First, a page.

You can almost always make your writing instantly stronger by chopping out the first paragraph or so. Andrew Gordon reminded me of this powerful and simple editing step when he reviewed an ETR article I’d written.

Take a look at the beginning of the original article:

How to Defeat a Sneaky Enemy of Good Writing

Strong writing can instruct, persuade, and inspire. Weak writing bores your reader into falling asleep or – worse – looking elsewhere. So you want to make your writing as powerful as possible.

One of the biggest enemies to fine writing? The verb “to be.” In all its tenses, this verb can leach the impact out of almost any sentence. It sometimes seems impossible to avoid, but you need to seek it out and destroy it with a vengeance.

Andrew said, “Drop the first paragraph. It’s strictly a warm-up act.”

The revised article gets to the point much more quickly:

How to Defeat a Sneaky Enemy of Good Writing

One of the biggest enemies to fine writing? The verb “to be.” In all its tenses, this verb can leach the impact out of almost any sentence. It sometimes seems impossible to avoid, but you need to seek it out and destroy it with a vengeance.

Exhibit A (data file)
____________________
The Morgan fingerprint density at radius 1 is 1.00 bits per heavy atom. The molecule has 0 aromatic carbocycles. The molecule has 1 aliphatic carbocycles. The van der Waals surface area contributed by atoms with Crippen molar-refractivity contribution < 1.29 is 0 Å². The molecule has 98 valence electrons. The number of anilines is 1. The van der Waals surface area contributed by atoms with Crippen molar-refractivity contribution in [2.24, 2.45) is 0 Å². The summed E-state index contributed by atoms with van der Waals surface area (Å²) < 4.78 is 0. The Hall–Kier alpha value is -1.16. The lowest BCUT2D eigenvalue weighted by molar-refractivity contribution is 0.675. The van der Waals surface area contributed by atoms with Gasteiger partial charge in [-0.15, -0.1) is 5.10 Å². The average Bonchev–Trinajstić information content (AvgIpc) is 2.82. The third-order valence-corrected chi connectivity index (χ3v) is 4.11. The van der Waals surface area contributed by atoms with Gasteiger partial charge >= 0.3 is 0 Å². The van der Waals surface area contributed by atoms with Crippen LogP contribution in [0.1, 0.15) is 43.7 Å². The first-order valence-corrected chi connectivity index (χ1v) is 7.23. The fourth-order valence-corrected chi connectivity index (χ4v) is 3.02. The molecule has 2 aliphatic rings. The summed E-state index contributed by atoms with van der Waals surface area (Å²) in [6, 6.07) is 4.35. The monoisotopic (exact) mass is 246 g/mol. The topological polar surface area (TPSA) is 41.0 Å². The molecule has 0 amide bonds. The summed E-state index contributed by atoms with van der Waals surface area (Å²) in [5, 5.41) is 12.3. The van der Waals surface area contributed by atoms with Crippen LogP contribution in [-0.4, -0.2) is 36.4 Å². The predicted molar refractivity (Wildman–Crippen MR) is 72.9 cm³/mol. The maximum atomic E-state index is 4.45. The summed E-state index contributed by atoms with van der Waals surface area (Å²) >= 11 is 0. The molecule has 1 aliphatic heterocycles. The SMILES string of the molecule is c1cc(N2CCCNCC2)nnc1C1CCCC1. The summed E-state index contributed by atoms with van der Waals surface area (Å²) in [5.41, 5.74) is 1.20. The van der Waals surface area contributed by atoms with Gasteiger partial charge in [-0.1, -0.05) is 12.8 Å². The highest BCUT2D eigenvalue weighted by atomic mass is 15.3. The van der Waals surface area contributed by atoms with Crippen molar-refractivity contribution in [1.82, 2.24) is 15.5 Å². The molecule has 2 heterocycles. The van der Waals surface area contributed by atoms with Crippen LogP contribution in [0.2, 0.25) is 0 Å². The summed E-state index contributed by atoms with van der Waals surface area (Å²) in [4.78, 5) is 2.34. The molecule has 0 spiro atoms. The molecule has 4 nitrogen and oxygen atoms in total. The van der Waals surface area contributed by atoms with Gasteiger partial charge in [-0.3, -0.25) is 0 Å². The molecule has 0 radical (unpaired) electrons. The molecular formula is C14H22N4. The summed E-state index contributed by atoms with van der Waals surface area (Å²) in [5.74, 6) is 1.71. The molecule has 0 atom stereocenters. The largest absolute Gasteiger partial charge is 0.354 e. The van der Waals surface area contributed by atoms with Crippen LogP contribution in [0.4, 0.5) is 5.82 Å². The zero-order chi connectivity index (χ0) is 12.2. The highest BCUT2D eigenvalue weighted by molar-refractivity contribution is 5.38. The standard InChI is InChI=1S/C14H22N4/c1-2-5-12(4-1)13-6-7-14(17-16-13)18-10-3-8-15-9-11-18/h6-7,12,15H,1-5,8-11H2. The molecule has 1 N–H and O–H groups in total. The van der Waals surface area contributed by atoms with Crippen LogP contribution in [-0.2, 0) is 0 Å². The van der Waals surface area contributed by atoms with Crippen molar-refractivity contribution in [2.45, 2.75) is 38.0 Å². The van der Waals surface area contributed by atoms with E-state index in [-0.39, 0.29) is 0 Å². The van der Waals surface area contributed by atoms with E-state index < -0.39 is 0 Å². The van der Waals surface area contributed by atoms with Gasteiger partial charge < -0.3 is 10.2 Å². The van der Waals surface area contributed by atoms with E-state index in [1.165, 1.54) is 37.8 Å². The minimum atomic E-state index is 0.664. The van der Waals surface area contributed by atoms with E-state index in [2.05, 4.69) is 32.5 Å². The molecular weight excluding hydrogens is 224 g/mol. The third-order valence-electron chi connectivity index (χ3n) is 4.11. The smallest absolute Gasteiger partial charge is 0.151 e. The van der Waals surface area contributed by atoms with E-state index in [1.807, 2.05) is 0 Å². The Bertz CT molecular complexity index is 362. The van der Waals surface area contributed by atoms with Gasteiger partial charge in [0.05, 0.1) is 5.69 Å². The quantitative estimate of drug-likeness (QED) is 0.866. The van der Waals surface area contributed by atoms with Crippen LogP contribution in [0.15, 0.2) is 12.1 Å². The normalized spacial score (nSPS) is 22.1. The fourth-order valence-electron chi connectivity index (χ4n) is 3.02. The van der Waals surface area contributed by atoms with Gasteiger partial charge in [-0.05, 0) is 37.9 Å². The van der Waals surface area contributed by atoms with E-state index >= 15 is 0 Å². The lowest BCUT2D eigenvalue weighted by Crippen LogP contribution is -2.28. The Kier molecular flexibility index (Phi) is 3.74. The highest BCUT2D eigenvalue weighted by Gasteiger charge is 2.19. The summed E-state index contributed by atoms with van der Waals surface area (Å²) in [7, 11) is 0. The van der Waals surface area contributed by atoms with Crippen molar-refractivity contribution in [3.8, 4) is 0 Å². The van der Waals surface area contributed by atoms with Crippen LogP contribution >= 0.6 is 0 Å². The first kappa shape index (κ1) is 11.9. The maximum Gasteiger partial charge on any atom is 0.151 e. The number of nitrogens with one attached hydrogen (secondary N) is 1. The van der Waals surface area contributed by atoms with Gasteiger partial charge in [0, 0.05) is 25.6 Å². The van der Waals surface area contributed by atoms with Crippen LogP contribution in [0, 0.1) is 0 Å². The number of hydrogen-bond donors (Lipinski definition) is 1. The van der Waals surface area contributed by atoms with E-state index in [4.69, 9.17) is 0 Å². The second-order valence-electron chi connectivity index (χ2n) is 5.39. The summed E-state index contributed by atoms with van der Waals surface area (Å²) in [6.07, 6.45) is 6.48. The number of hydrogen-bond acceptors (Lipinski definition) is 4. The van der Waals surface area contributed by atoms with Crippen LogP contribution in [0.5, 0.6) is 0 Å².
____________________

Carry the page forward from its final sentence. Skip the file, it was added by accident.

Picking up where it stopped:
There’s nothing wrong with easing into your subject when you sit down to write an article, report, or business memo. In fact, I highly recommend doing the warm-up… in your first drafts. It can help you get started – which is often the hardest part of writing. Plus, it can build momentum so that, once you reach the “main act,” you are in top writing form.

But listen up: The warm-up is solely for you. Your readers shouldn’t see it.

As novelist Robert Heinlein said, “The most important lesson in the writing trade is that any manuscript is improved if you cut away the fat.”

Cut the warm-up. Begin with the meat. Your readers will thank you for it.

Comment on this article